There’s an old saying that, when you find yourself in a hole, first thing you should do is stop digging. It’s advice the IOC should perhaps consider following. Then, maybe, it can think about how it’s going to get itself out of this not so fine mess. If it wasn’t for the fact that the implications of what it’s saying are so jaw-droppingly outrageous and fundamentally sexist, watching it struggle might otherwise have made quite an entertaining spectator sport.


Cross-posted at The F-Word


Previous related posts

Head, meet desk. Repeat until you fall off your chair.

May 27, 2009

Via the Psychology Today blog, here’s all the trans-misogyny, cissexism, transphobia and downright stupidity you can eat; free of charge courtesy the California Department of Corrections and Rehabilitation and an alleged clinical psychologist who works for said Department. Take it away, Marisa Mauro, Psy.D:

Transgendered in Prison

During my first week of work at the prison I spotted a beautiful inmate with dark flowing hair, impeccably arched eyebrows, and a trim figure sitting on the bench amongst muscled and tattooed men with her legs primly crossed.

Confused I’d turned to a nearby colleague for answers, “I didn’t know we accepted female inmates,” I half stated and half asked.

“We don’t,” she replied matter-of-factly and then paused to look up at me questioningly. Her furrowed brow showed bewilderment but her eyes gave away her amusement.

Because us trans women, we’re a laugh, aren’t we, with our pretending to be Real Women™ and everything?

“What about her?” I countered, motioning to the inmate.

Her eyes followed my gaze. She spotted the inmate and chuckled to herself. “That’s not a woman,” she managed, shaking her head with disapproval, “that’s a he-she. To be here, he must be a man from the waist down.”

“He-she”. Could you not think of a more offensive term, then? “A man from the waist down”? Because obviously if you have male genitalia, well, how can you possibly call yourself a woman?

She scanned my face for understanding. Finding only confusion she continued, “They go to the men’s prison if they have male genitalia and the women’s prison if they have women’s. It doesn’t matter what’s going on from the waist up or what gender they think they are.”

Correction: “it doesn’t matter” – to employees of the California Department of Corrections and Rehabilitation – “what’s going on from the waist up or what gender they think they are”.

I finally understood what she was telling me. I began to berate myself in my mind: He is transgendered!

Who’s transgendered? She. She’s transgendered.

I can’t believe you didn’t immediately identify that – how ignorant.

Funny that – I was just thinking the same thing.

And embarrassed by my own lack of understanding, I silently vowed not to be so unperceptive in the future.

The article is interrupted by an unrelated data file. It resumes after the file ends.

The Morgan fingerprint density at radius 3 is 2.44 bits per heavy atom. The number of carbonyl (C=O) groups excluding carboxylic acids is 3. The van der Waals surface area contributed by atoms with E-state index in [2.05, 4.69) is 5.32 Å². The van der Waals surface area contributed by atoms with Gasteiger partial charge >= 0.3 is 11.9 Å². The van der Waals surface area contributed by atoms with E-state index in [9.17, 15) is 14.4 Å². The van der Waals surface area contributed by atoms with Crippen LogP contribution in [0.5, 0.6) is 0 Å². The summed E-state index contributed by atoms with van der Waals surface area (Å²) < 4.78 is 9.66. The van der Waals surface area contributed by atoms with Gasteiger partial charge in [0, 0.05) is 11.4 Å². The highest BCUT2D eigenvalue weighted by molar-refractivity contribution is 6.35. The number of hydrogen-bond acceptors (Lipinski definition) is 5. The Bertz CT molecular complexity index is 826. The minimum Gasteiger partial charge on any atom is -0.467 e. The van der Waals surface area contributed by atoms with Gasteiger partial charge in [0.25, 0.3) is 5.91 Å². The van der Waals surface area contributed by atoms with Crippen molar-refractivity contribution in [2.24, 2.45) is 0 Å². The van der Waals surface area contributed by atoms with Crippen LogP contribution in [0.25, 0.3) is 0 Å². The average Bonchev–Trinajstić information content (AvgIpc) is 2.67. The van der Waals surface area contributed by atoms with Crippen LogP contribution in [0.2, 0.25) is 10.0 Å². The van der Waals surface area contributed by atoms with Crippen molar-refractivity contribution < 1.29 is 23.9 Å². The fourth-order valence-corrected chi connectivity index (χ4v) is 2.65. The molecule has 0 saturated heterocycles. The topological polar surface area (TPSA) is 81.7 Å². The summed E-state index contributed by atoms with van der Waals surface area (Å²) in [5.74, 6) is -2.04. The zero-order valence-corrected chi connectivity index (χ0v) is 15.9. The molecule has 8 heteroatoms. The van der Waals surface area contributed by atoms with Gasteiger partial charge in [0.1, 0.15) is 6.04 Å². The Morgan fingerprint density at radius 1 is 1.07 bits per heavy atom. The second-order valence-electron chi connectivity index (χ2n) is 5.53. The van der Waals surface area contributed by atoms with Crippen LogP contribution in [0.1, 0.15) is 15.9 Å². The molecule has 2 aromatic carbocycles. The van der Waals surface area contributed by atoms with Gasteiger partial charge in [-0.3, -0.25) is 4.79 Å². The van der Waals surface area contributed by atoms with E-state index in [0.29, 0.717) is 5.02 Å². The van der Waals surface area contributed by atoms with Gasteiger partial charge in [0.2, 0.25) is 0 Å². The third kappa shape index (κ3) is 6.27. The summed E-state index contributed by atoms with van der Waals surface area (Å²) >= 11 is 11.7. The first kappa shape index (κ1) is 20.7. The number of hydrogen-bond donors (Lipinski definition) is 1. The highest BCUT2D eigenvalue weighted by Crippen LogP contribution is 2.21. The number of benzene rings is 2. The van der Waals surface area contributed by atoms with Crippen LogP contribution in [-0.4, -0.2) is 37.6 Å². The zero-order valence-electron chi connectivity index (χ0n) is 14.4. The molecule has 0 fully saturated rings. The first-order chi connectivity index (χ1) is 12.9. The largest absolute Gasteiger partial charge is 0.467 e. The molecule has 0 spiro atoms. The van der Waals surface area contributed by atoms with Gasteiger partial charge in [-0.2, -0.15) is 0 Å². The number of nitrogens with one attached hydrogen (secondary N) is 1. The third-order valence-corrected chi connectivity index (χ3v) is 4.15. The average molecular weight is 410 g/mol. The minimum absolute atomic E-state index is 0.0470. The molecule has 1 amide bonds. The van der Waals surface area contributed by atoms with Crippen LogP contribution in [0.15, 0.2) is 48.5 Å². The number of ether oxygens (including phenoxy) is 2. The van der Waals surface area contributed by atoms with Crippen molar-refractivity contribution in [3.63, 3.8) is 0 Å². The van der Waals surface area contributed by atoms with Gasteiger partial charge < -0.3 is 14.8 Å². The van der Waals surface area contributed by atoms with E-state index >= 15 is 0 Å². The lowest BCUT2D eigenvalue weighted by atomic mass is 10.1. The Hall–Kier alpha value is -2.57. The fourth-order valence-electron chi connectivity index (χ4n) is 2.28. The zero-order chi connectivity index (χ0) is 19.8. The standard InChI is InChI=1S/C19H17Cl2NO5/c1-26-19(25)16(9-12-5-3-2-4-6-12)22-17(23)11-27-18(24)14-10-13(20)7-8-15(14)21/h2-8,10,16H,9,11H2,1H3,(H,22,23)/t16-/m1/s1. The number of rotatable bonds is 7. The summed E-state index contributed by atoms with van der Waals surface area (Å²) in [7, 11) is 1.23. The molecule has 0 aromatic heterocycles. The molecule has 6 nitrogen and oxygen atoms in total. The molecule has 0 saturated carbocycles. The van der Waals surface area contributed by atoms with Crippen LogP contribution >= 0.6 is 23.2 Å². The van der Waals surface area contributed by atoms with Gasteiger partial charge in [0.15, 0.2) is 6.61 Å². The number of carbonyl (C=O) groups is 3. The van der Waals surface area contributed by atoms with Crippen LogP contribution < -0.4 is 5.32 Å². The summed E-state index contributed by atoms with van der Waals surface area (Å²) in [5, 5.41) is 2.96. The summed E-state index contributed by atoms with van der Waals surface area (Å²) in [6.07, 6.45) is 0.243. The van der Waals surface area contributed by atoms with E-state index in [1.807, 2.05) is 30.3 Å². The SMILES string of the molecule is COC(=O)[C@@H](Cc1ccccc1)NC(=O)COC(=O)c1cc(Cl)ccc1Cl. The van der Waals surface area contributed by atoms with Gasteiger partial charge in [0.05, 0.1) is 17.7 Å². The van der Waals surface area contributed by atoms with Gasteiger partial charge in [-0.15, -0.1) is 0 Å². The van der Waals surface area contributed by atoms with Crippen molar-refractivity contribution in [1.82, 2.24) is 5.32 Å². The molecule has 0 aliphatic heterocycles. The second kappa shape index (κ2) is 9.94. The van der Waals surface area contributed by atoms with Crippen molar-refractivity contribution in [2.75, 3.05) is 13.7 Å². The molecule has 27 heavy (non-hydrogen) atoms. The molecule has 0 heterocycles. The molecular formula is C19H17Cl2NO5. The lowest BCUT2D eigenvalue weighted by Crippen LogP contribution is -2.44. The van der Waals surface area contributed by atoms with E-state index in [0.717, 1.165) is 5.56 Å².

Why waste any more time? Why not start being more perceptive right now?

As a psychologist, I had considered myself to be relatively well informed about individual differences […]

And as a trans woman, I’d have hoped that a psychologist would be relatively well-informed, too. So what happened to you, then?

but I must admit that until this particular moment, I had always harbored a certain image of an inmate – male, muscular, tattooed, weathered and tough.

Because everyone knows that all men universally conform to that particular set of stereotypes, don’t they?

The shattering of this stereotype made me realize two things: One, how much more I still had to learn about working with this population and two, that the clinical application of theory is more difficult than reading about it.

1. You got that right.

2. Is it? So how about you take your theories off trans women’s bodies until you’ve got a grip on your subject?

Perhaps most challenging for me is that most transgendered inmates prefer to be addressed by their ‘female’ names and referred to using the feminine pronouns, ‘she’ and ‘her’. Fellow inmates tend to respect these requests, but the issue is rather complicated for staff – it is most respectful to address all inmates in a male institution by their last name, i.e. Mr. Jones, Mr. Smith and may be disrespectful to refer to them as women.

“Challenging”? “May be disrespectful to refer to them as women”? Can you really not see the problem here?

All in all, I continue to be impressed with the showing of tolerance towards these individuals in prison. Some institutions even provide support groups for transgendered inmates. If I were to have guessed, without the benefit of my experience, I would have been confident that the system would somehow not allow for transgendered inmates. I would have been wrong.

“Tolerance”? How can you just sit there, with your cis privilege hanging out all over the place, claiming that the system you work for is “tolerant”? Did you not even bother to read your own article (much less think about it)? Words fail.

Oh, and that noise? That would be me, banging my head against the desk.